Is King relevant to our times? I think the answer to the question is a guaranteed “yes” for today and for the next few hundred years. One reason is that King advocated for peace and the existence of war is a hard problem to solve, as Andrew Carnegie discovered. Another reason is that King advocated for more economic equality and, like Mitt Romney and Barack Obama in their 2012 debates, a planned economy. Nobody seems to have solve the problem of how to make a planned economy grow as fast as a market economy, however, and politicians need the tax revenues that only a market economy can yield. (Social Security, Medicare, and public employee pensions, for example could not be funded with a U.S. economy that grew like the Soviet economy.) So Americans will keep turning to Martin Luther King, Jr. for inspiration and ideas.

If only he had lived to adapt and update his philosophy…

6 thoughts on “What would Martin Luther King, Jr. do for us today?

  1. It is interesting how the recent “Selma” was rendered Judenrein. A related question to the one you ask above is what would things be like if the “great alliance” hadn’t fallen apart, and Jews and Black were coordinating to push for a more just country. But even the memory of the great alliance is being purged.

  2. “The “free” market is a myth. It is nothing more than an economic model used to predict market behavior. It never has, never will and cannot ever exist in the real world on any meaningful scale simply because of the assumptions implicit in the model. What we can do is design regulations that help the real world approach an efficient, truly competitive market and achieve our societies’ goals – sustainable environment, limit poverty and starvation, etc. (The other problem with the free market model is that it does not factor in social costs and social benefits. Have we learned, yet, that things that need to be priorities for societies are often not valued appropriately in the for-profit market?)” — Bob Cawley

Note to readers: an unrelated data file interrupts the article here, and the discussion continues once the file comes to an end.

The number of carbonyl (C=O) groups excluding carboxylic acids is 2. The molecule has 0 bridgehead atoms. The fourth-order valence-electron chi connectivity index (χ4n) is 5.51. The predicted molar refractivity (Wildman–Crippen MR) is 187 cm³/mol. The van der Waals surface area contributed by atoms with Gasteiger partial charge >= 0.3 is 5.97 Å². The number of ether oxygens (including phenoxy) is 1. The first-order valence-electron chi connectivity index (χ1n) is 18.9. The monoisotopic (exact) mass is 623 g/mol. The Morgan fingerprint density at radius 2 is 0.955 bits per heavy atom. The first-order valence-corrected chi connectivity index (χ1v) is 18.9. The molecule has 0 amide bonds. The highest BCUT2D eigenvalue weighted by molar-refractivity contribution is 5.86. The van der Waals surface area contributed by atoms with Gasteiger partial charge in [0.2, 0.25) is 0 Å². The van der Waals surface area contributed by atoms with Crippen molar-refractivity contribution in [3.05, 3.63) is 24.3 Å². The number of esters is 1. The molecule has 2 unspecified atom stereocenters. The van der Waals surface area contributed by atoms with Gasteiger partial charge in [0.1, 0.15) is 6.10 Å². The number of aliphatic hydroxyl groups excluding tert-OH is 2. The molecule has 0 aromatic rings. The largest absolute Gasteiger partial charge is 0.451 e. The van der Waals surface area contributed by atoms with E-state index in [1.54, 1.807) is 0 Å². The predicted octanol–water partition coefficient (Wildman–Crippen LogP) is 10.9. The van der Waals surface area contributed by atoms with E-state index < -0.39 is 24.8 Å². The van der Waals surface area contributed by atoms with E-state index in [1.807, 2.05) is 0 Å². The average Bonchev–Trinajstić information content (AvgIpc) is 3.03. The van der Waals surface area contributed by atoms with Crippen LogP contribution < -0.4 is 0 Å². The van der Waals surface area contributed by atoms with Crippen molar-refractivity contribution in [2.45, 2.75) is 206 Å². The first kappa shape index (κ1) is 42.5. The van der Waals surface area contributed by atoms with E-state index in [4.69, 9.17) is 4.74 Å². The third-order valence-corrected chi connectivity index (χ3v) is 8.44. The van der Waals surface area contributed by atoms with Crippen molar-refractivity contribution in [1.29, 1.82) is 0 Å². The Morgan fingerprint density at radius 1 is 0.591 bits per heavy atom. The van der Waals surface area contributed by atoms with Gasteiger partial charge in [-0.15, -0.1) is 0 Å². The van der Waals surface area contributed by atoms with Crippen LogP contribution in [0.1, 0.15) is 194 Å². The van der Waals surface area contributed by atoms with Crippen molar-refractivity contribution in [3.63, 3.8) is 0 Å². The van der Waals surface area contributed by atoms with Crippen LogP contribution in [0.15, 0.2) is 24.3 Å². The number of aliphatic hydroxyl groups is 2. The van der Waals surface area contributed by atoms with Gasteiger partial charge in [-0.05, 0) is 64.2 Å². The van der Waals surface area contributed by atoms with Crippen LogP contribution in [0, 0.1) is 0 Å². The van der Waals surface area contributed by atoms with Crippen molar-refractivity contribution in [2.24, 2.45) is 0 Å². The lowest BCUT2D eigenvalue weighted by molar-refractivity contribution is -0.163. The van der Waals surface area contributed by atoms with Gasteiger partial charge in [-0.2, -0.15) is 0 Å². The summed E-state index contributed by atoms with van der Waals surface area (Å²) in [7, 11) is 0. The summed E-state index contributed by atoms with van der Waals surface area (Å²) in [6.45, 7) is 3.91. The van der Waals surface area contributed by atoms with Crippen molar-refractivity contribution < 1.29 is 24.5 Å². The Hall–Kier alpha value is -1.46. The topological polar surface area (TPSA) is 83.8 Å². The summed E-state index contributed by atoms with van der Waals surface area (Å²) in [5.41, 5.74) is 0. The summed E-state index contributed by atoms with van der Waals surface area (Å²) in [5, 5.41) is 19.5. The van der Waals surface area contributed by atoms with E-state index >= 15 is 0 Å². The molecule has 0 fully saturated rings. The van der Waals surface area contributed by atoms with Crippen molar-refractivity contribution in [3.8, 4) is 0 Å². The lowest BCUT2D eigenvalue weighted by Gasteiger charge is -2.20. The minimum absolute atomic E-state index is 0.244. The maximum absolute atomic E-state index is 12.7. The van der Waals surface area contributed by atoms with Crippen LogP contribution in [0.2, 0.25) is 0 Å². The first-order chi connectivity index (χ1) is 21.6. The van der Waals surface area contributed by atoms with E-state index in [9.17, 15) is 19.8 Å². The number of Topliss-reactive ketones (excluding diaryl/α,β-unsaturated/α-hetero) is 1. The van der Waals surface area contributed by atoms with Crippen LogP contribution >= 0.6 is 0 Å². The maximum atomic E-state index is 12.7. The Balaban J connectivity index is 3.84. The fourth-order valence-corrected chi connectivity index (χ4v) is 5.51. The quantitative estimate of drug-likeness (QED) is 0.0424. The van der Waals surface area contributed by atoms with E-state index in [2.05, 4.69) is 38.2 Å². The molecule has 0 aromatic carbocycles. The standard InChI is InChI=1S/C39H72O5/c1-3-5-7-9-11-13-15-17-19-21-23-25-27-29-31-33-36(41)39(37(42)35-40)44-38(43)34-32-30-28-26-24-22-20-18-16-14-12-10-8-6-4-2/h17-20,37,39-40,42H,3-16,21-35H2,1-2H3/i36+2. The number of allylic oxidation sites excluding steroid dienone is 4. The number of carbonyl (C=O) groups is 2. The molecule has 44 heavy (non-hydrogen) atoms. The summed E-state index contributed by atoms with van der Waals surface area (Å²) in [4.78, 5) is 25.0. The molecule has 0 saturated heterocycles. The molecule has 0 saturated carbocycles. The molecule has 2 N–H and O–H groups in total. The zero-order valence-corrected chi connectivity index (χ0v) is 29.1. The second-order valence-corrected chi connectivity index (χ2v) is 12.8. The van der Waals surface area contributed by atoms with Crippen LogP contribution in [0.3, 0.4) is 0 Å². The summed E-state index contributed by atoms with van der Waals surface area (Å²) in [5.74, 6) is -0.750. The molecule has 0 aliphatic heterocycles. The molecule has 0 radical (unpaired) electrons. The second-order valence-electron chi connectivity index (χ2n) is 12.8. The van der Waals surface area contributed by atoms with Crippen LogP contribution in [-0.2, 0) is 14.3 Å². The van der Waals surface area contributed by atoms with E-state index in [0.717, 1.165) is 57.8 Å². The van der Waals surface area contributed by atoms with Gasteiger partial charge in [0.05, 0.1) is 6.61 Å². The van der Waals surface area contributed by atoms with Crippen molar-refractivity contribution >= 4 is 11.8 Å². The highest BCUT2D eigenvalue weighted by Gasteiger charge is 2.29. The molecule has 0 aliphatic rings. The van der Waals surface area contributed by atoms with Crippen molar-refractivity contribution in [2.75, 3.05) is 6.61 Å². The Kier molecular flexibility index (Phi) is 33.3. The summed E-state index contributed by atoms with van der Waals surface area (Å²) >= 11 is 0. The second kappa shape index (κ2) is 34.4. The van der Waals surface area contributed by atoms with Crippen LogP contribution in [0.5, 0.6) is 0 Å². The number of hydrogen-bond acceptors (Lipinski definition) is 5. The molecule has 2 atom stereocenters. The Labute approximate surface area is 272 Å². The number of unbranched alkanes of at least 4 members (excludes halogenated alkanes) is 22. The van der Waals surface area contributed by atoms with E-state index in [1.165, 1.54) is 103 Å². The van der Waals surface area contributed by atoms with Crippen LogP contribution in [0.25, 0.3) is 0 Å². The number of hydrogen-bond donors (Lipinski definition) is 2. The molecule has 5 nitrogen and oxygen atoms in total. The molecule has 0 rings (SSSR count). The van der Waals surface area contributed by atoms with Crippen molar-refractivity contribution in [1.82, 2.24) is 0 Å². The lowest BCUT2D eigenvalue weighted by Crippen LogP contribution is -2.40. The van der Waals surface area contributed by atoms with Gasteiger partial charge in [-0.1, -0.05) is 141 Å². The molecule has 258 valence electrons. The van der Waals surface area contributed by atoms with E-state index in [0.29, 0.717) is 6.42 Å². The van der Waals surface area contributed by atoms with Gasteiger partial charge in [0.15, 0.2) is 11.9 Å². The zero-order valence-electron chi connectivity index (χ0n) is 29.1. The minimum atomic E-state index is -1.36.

3. Social Security was initially designed to exclude black people.
    FHA didn’t issue loans to black people for most of its history.

    Currently, Prison System pays 1.30 per hour in 1980 it was 1.20.
    But now everything is extra so that prisoners are basically going into
    debt just to serve their prison terms and when they get out if they
    can’t payback their loan for basic item. They go back into prison.

    This is your market economy. Breath easy that you are living in an
    island of tranquility away from poor people.

    PS just like Peter Thiel, you seem to ignore that US starting from 1970
    changed its economic system which Mr. King wouldn’t even be able
    to recognize if he appeared today.

  4. http://www.ssa.gov/policy/docs/ssb/v70n4/v70n4p49.html says “The description of Social Security’s restrictive coverage policy has become so epigrammatic that it has passed over from historical narrative to background historical fact” and “of the 20.1 million gainfully employed workers that the president’s Committee on Economic Security estimated were excluded from participation in the Social Security system, at least 15 million were white”

  5. King wasn’t much of a visionary. If he had been he’d have realized what nearly unlimited social assistance would bring: lazy bums whose only ambition was to “get on disability” and ride the gravy train of freebies for life.
    In fact, what King advocated has brought that very thing to fruition.

  6. Reader: If King “wasn’t much of a visionary” where does that leave the rest of us? He was a product of his time and the universally accepted narrative was that Americans were an unusually hard-working group of people. This idea was supported by our dominance of the world economy at the time. We don’t know how King would have adjusted his philosophy to align with the events, e.g., the explosion of SSDI enrollment, that have occurred in the nearly 50 years since his death. I’m betting that he would have been able to adapt to new information and ideas.